What is Hemodialysis?

Patients may be prescribed several sessions of hemodialysis per week to treat their kidney failure.
Kidney dialysis removes toxins from the body when the kidneys are not working well enough to do it naturally.
A hemodialysis machine.
Article Details
  • Written By: Mary McMahon
  • Edited By: Bronwyn Harris
  • Last Modified Date: 30 November 2014
  • Copyright Protected:
    2003-2014
    Conjecture Corporation
  • Print this Article

Hemodialysis is a medical treatment in which the blood is removed from the body and run through a filter to remove waste products before being returned to the body. This treatment is commonly used to treat people who are experiencing kidney failure, as normally the kidneys perform this function. Depending on the patient and the situation, hemodialysis may be performed on an emergency or long-term basis, and in the case of some long-term patients, it is possible to receive hemodialysis at home.

The hemodialysis process involves several steps. First, a needle is inserted into the patient. Then, his or her blood flows into a dialyzer, a medical device which is also known as an artificial kidney. On the way into the dialyzer, a blood thinner is added to the blood to ensure that it does not clot.

Once blood is inside the dialyzer, it runs through an assortment of tubes which are made from a semipermeable material. The tubes are surrounded by a canister filled with a fluid known as dialysate. The dialysate is specially formulated just for the patient. As the blood passes through the tubes in the artificial kidney, metabolic waste products and other impurities are pulled through the artificial membrane by the dialysate. Waste fluid from the canister is either disposed of or cleaned and recycled, while the cleaned blood is returned to the body through another needle.

Ad

In emergency hemodialysis, the goal is to get the patient stable as quickly as possible, and needles are usually inserted into the most convenient sites. For long-term hemodialysis treatment, surgeons may make an artery-vein graft, which increases the volume of dialysis, or they can insert an artificial graft. An access point can also be attached to the site to make it easy to hook the patient up to a hemodialysis machine.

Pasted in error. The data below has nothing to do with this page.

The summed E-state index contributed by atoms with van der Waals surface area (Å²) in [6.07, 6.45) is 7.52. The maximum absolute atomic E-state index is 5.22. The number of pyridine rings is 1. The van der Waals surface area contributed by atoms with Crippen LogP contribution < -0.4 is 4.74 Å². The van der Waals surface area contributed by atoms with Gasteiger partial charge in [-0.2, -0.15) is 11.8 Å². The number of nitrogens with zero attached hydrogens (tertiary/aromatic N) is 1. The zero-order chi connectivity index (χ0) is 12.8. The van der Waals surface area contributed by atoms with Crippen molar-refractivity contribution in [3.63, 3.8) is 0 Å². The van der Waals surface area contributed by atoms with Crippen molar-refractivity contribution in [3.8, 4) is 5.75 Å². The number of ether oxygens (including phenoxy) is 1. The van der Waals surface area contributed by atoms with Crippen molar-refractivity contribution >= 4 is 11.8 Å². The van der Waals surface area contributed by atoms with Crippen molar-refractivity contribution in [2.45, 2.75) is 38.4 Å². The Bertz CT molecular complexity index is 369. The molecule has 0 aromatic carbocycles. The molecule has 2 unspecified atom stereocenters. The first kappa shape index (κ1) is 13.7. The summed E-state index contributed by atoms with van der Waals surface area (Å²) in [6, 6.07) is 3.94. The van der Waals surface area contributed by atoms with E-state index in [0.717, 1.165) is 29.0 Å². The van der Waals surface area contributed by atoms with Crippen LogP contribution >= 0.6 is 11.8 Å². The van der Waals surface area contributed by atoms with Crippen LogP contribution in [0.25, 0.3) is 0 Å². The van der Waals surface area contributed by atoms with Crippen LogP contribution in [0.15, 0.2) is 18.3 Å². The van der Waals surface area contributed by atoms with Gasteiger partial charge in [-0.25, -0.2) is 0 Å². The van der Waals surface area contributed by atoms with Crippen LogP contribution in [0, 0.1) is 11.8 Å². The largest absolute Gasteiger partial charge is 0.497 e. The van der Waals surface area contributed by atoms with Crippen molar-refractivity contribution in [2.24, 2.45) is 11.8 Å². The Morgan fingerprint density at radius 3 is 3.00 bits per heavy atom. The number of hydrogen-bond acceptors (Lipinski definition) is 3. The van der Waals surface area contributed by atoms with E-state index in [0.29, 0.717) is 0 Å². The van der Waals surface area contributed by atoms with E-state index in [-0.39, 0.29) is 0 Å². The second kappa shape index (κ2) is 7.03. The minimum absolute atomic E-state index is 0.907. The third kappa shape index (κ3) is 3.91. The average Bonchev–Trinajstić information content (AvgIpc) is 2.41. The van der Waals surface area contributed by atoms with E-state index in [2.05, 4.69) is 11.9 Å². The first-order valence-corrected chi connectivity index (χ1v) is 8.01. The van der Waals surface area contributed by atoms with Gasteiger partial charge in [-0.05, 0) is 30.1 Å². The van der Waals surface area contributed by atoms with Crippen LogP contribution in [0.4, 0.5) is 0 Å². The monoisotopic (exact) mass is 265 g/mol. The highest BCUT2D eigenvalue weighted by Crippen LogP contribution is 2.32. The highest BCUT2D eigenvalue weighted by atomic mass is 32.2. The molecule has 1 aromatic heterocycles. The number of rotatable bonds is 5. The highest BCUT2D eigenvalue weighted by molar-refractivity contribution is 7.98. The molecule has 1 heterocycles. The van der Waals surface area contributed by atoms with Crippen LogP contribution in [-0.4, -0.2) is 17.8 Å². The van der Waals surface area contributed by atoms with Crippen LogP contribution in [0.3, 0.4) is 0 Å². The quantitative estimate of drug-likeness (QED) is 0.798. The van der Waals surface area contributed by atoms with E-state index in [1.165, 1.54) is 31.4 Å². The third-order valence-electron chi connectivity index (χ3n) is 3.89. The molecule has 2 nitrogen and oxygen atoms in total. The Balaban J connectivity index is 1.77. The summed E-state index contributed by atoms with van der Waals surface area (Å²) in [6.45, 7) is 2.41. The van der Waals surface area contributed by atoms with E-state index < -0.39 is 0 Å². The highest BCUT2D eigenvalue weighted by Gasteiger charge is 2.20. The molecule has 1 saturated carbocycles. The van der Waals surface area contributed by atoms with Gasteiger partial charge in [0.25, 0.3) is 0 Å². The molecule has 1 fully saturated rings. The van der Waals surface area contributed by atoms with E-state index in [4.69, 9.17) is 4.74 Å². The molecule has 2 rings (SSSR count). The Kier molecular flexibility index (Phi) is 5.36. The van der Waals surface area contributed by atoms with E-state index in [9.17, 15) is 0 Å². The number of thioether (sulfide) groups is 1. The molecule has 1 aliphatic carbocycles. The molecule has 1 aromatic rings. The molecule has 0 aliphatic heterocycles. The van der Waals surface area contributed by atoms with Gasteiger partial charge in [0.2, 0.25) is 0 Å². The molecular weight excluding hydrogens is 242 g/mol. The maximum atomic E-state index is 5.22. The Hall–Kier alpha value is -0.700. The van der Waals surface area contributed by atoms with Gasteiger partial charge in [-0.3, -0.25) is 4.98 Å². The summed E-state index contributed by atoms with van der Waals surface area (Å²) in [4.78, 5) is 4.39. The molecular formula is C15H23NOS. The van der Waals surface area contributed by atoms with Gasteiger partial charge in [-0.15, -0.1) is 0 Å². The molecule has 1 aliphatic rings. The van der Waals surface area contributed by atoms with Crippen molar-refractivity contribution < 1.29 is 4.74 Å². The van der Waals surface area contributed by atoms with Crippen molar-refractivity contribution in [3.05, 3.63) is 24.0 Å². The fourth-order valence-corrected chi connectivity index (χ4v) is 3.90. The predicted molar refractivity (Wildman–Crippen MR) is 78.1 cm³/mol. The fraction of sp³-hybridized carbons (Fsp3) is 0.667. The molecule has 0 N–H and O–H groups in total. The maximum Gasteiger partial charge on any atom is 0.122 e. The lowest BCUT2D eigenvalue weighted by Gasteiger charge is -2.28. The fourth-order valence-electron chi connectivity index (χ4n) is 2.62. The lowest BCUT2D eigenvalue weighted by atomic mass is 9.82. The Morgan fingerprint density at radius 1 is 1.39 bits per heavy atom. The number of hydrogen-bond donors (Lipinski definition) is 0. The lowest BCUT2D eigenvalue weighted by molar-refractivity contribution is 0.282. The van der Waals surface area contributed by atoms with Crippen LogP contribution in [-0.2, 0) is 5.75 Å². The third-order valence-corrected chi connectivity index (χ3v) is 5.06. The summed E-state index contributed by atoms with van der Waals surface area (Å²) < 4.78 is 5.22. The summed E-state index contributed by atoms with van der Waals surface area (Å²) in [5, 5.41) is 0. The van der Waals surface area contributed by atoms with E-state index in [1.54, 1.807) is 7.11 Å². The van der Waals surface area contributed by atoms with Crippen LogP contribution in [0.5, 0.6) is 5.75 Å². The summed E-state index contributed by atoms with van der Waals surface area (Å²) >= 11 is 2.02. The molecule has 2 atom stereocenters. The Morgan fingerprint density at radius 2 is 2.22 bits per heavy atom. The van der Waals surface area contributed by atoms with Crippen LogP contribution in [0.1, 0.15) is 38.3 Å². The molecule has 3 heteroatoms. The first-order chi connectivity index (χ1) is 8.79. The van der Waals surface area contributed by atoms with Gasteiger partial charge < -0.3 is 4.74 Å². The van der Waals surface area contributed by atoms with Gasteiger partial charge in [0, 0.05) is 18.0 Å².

Patients may be prescribed several sessions of hemodialysis a week to compensate for their failing kidneys, either as a long-term treatment approach, or as a holdover until a suitable kidney becomes available for transplant. Hemodialysis can also be used to treat patients who are experiencing kidney failure as a medical complication.

Hemodialysis has a number of side effects which should be discussed with a doctor or medical technician. Because hemodialysis often involves the removal of wastewater, since people with kidney failure urinate less, this can sometimes cause temporary health effects which people should be prepared for, like lowered blood pressure, fatigue, and headaches.

Ad

More from Wisegeek

You might also Like

Discuss this Article

gesus1989
Post 3

No, because all the blood is returning back to the body. Blood volume is "how much" blood is in one's system.

SmartCooky
Post 1

It's amazing to me that hemodialysis is even possible. When the waste products are removed, is anything added to the blood to maintain blood volume?

Post your comments

Post Anonymously

Login

username
password
forgot password?

Register

username
password
confirm
email